Smashing Interviews Magazine: I can imagine that Dave Grohl loved the "Weird Al" treatment on a Foo Fighters’ song and a Nirvana song.
"Weird Al" Yankovic: Nirvana, yeah. I did “Smells Like Nirvana.” They were extremely cool about it. I called up Kurt Cobain on the set of Saturday Night Live when they were performing there and asked if it was okay. He thought it was a great idea. I know Dave. He’s super cool and so is Krist. So, yeah, they all got a big kick out of it, and that was a real thrill for me.
Smashing Interviews Magazine: Who were your mentors along the way as your music career progressed?
"Weird Al" Yankovic: In the movie, Dr. Demento says he is my Dementor. So he’d be one of them. I’ve had the same manager since they early 80s, so he’s somebody that’s guided my career throughout the decades. I have a support group of a lot of people that have been with me. I’ve had my band since the early 80s as well. I tend to surround myself with supportive people that know what they’re doing, and it has served me well.
Smashing Interviews Magazine: In the film, there was a pool party scene filled with celebrities. The actor, Jorma Taccone, who played Pee-Wee Herman, was really great.
"Weird Al" Yankovic: Oh, Jorma Taccone from the comedy trio, The Lonely Island. Akiva from The Lonely Island plays Alice Cooper. I originally wanted to get all three Lonely Island guys, but Andy Samberg had some family issue, so he wasn’t able to make it even though he really wanted to.
Smashing Interviews Magazine: There were some big names at the party. Over your career, had you worked with all of them?
"Weird Al" Yankovic: I guess I pretty much knew everybody that we caricatured at the party. I never met Salvador Dali. I can tell you that for sure, and I don’t think I ever officially met Andy Warhol, but we were at some of the same functions together. Pretty much everyone else, I think, is somebody I’ve had at least a few interactions with over the years.
Smashing Interviews Magazine: Did you have an extremely close relationship with Madonna as shown in the film?
"Weird Al" Yankovic: No (laughs). I only actually met her in person once for about a minute. But she was, in some way, indirectly responsible for me doing “Like a Surgeon.” She wondered aloud to a friend of hers in New York one day back in 1985, “Hey, I wonder when 'Weird Al' is going to do 'Like a Surgeon'"? Her friend that she was talking to knew my manager, so the word got back to me, and I thought, “It’s not a bad idea. Maybe I will.” So we took that one little nugget of truth and extrapolated it into this whole crazy arc in the movie.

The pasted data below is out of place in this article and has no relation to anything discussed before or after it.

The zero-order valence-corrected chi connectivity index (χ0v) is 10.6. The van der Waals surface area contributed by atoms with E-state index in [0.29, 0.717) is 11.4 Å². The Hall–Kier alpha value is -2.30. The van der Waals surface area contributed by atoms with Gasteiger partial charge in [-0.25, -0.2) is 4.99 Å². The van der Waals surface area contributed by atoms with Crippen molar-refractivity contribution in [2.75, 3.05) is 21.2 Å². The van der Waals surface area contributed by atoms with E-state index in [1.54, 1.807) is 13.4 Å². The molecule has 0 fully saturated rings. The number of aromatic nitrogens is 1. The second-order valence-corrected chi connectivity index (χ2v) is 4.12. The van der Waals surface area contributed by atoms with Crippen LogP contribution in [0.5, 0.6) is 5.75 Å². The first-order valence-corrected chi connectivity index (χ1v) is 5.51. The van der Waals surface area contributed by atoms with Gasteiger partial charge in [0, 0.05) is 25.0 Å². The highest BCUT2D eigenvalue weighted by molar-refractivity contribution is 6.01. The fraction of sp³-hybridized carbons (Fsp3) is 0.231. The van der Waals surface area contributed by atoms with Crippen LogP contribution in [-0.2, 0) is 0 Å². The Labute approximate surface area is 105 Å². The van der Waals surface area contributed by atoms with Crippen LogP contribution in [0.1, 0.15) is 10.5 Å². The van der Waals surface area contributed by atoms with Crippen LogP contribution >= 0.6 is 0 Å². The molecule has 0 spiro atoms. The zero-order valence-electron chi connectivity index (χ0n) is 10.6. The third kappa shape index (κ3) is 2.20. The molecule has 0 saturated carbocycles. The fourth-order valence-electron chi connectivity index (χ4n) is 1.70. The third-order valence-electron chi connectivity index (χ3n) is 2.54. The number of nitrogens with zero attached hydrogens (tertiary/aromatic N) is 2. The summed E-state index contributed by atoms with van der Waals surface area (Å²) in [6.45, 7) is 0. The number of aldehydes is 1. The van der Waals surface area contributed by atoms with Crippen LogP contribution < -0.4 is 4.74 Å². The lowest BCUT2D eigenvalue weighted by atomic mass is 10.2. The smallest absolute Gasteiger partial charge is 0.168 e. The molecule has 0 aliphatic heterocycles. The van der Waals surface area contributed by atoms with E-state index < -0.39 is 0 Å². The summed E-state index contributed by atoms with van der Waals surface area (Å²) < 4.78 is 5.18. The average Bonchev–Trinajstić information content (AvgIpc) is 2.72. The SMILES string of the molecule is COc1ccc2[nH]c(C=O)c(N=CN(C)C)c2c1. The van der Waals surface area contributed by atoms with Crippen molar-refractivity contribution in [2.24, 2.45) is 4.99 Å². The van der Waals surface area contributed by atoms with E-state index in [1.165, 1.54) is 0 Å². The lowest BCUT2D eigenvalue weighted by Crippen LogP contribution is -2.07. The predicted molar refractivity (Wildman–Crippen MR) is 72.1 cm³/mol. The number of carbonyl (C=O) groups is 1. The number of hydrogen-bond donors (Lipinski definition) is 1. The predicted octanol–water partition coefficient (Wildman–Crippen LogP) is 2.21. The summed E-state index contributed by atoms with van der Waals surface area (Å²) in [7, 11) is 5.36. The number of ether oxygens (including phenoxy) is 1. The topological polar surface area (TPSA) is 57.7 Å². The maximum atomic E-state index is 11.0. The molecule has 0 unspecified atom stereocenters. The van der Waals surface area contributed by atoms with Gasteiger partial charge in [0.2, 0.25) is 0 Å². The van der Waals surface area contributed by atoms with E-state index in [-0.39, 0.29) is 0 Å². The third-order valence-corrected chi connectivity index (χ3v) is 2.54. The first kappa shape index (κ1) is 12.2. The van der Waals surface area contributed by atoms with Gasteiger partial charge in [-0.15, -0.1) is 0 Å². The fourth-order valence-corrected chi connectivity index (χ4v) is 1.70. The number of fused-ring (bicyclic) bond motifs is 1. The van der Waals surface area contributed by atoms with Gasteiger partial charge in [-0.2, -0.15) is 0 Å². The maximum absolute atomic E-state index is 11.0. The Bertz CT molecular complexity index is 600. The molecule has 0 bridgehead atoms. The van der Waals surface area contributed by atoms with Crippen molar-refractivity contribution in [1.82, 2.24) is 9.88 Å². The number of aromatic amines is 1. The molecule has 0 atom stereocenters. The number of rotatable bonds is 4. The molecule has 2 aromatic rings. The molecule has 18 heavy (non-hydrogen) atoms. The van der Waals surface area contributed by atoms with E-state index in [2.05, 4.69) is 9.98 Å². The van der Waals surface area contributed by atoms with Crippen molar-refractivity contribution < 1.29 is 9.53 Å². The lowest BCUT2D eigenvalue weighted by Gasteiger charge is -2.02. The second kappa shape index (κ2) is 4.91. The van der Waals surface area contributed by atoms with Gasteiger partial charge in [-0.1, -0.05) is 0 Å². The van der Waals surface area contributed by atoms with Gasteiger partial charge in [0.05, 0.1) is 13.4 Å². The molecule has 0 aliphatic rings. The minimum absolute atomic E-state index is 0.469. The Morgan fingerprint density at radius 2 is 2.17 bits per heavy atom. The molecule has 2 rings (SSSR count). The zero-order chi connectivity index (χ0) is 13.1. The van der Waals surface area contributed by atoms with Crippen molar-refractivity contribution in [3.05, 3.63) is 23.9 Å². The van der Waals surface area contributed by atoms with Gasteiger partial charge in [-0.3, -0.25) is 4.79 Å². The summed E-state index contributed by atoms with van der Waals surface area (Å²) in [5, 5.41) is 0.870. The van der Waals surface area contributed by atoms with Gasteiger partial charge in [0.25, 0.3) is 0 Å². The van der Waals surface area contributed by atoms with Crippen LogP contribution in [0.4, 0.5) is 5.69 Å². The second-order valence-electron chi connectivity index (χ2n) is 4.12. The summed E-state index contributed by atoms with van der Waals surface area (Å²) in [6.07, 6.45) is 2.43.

Smashing Interviews Magazine: It was hysterical! You know, some people may forget that you also write original songs because the parodies get so much attention.
"Weird Al"Yankovic: That is true. I put out 14 studio albums, and half of the material on those albums is original, hopefully still funny but not based specifically on another song. To this day, I still get people say, “Hey, do you ever write your own songs”? I just explain, “Yes. I’ve been doing that for 40 years as well. But it’s just that the parodies get most of the attention.” It’s been something I’ve always done as well, which maybe if you’re not a hardcore fan, you may not even realize that.
Smashing Interviews Magazine: Is your daughter, Nina, interested in the entertainment industry?
"Weird Al" Yankovich: She’s taking harp lessons. She’s a sophomore in college right now. I don’t think she’s really thinking about any kind of career in show business. She’s majoring in Art and Environmental Design. I don’t know exactly what she’s going to wind up doing, but I’m sure in some way, she’s going to save the world for us.
Smashing Interviews Magazine: Well, thank her for me.
"Weird Al" Yankovic: (laughs) Okay.
Smashing Interviews Magazine: Al, you are one of only five music acts to have a Top 40 hit in each of the last four decades. How do you explain your continued popularity?
"Weird Al" Yankovic: I don’t know. My career never should have happened. Nobody thought that I would have a 40 year-long recording career, and I certainly didn’t think so either. I was just doing it for fun. But I don’t know. Lucky factors into it in a great way. I guess there’s a modicum of talent there, and also, as I said before, I surround myself with very talented and supportive people. I’m on stage with the same band I’ve had since the early 80s, and that’s really helpful just to have that support group, that community and that family with you.
So it’s all of the above. I’ve got very supportive fans as well. The people that got into me in the 80s, many of them now are still coming to the shows. They’re bringing their kids, or in some cases, their grandkids, which is a little scary to think about. But it’s great to have people that care about what you do and will support you.